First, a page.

Oh the Steam Summer Sale, how I love it. It is that magical time when we praise the great GabeN and shower him with money as we purchase copious amounts of games to pad out our library… Most of which will be forever left grayed out on our screen, coupled with an attitude of ‘I’ll play it eventually.’ During this time, I too love to stock up on a handful of games that I want to play… And than I go to the internet to pirate all the new releases to come out so that I don’t have to pay for something I may dislike (NAUGHTY TANNER)! Yes, pirating and rentals is a wonderful combination that gets me through reviewing new titles. I can already hear the NSA kicking down my door as I run magnets over my hard drive. BUT before I go to jail for the next 38 years for internet crimes for not paying $20 for a possibly shitty game, allow me to talk about the follow-up to one of the most violent games ever made, Hotline Miami 2: Wrong Number.
Hotline Miami was a solid game. It scored a solid 4.5 out of me and remains one of the best values in gaming today. There are hours of fun, complex strategy, and surreal story line. It was, in short, excellent. So when I heard there was going to be a sequel to the original, my response was… “What could they possibly do?” Hotline Miami is one of those games that is simultaneously amazing and terrible for a future franchise. Hotline Miami is, in essence, lightning in a bottle. The story, the art, the gameplay. It is one of those things that you just cannot replicate and do so well. Sure enough, when I got a chance to play Hotline Miami 2: Wrong Number I saw the exact same game as before, just repackaged into a new story. I suppose it is a good thing, you are exactly the same as a good game. But that will not give it a pass when your story is more convoluted than the first and you bring nothing new to the table.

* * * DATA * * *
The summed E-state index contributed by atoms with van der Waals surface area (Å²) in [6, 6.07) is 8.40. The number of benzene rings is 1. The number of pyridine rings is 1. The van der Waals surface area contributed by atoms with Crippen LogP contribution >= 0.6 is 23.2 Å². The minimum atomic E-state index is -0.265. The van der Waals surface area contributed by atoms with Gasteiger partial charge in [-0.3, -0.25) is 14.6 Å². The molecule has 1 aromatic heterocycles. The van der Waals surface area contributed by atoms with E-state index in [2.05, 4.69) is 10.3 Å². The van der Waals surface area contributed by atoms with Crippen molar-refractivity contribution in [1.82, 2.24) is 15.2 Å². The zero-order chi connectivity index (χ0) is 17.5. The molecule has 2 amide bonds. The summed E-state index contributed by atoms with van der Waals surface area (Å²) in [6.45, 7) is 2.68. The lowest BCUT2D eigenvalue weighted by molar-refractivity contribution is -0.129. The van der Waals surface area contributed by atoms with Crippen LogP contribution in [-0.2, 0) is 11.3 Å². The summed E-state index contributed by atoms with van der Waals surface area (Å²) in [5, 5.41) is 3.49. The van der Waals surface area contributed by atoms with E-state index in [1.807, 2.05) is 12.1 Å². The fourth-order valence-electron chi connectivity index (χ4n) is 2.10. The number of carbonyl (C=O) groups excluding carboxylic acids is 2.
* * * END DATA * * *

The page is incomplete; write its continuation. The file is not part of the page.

Offers That Level of Challenge Gamers Have Been Asking For
Just like Dark Souls, Hotline Miami 2: Wrong Number is the game for any gamer who wants a good challenge and is not getting it from the regular video game market. It is a game that is very much trial by error. You will spend hours doing attempt after attempt at a level and slowly but surely you will get better. It is ‘pull your hair out by the roots’ difficult… But in a way you will start to love all of the abuse like some sort of weird version of video game Stockholm Syndrome.
Just like the first game, each failure builds up that success to be that much sweeter. Than of course, after you finish a level you get to see all the carnage unfold. This is a game for the hardcore gamer to test his might against the best… But once again I add, just like the first.
This may be a major nitpick on what is, by all accounts, a pretty good game. But I do find it to be a major problem in video gaming period and I simply cannot let it slide. Hotline Miami 2: Wrong Number is simply nothing more than the first game with some new levels and a slightly more convoluted plot where you take control of five people who were inspired by the original killer, Jacket. You than go on a killing spree of various Russian Mobsters akin to Boondock Saints.
There is less intrigue and surrealism and more straight up ‘shoot the baddy’ violence you come to expect from most modern video games. Putting a shiny new ribbon onto the same old package is nice and all, but I did expect more from the sequel and it simply did not deliver.
Hotline Miami 2: Wrong Number is a good game… It is a good game for the same reason that Hotline Miami is a good game. They are both hyper violent and challenging gore fests that both indulge and challenge your love of a bloodbath.
However, when you create a sequel that is simply the same thing as the original, only with a more convoluted story, than you only give your customer bases more of the original and do not expand your horizons to anything beyond your little niche market. So, if you like Hotline Miami than you will like Hotline Miami 2: Wrong Number… But if you haven’t played the first one, I suggest you check it out first. It is a much better experience.
Final Score 2.5/5
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